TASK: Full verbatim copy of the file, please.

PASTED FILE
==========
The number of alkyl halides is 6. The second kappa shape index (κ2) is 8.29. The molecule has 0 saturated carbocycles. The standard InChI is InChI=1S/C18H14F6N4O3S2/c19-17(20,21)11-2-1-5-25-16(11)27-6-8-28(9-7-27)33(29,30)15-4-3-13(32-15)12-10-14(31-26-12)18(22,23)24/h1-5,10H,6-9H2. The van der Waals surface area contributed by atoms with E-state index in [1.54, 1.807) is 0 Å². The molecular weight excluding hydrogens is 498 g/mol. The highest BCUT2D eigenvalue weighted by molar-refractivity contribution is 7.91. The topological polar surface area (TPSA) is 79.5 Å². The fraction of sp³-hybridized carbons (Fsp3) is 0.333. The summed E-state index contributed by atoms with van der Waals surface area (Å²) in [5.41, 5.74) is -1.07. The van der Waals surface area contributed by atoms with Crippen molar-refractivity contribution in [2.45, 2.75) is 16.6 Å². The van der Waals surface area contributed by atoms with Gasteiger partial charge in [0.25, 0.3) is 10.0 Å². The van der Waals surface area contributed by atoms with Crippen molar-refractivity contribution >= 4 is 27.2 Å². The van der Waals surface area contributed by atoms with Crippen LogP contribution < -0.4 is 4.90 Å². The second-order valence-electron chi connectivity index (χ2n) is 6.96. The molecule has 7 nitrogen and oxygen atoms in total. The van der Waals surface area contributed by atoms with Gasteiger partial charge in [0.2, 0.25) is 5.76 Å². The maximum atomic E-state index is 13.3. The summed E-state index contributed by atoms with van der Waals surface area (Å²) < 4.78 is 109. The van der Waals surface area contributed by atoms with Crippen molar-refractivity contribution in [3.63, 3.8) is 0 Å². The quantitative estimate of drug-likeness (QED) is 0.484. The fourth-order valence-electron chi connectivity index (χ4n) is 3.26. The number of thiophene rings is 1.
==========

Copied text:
The number of alkyl halides is 6. The second kappa shape index (κ2) is 8.29. The molecule has 0 saturated carbocycles. The standard InChI is InChI=1S/C18H14F6N4O3S2/c19-17(20,21)11-2-1-5-25-16(11)27-6-8-28(9-7-27)33(29,30)15-4-3-13(32-15)12-10-14(31-26-12)18(22,23)24/h1-5,10H,6-9H2. The van der Waals surface area contributed by atoms with E-state index in [1.54, 1.807) is 0 Å². The molecular weight excluding hydrogens is 498 g/mol. The highest BCUT2D eigenvalue weighted by molar-refractivity contribution is 7.91. The topological polar surface area (TPSA) is 79.5 Å². The fraction of sp³-hybridized carbons (Fsp3) is 0.333. The summed E-state index contributed by atoms with van der Waals surface area (Å²) in [5.41, 5.74) is -1.07. The van der Waals surface area contributed by atoms with Crippen molar-refractivity contribution in [2.45, 2.75) is 16.6 Å². The van der Waals surface area contributed by atoms with Gasteiger partial charge in [0.25, 0.3) is 10.0 Å². The van der Waals surface area contributed by atoms with Crippen molar-refractivity contribution >= 4 is 27.2 Å². The van der Waals surface area contributed by atoms with Crippen LogP contribution < -0.4 is 4.90 Å². The second-order valence-electron chi connectivity index (χ2n) is 6.96. The molecule has 7 nitrogen and oxygen atoms in total. The van der Waals surface area contributed by atoms with Gasteiger partial charge in [0.2, 0.25) is 5.76 Å². The maximum atomic E-state index is 13.3. The summed E-state index contributed by atoms with van der Waals surface area (Å²) < 4.78 is 109. The van der Waals surface area contributed by atoms with Crippen molar-refractivity contribution in [3.63, 3.8) is 0 Å². The quantitative estimate of drug-likeness (QED) is 0.484. The fourth-order valence-electron chi connectivity index (χ4n) is 3.26. The number of thiophene rings is 1.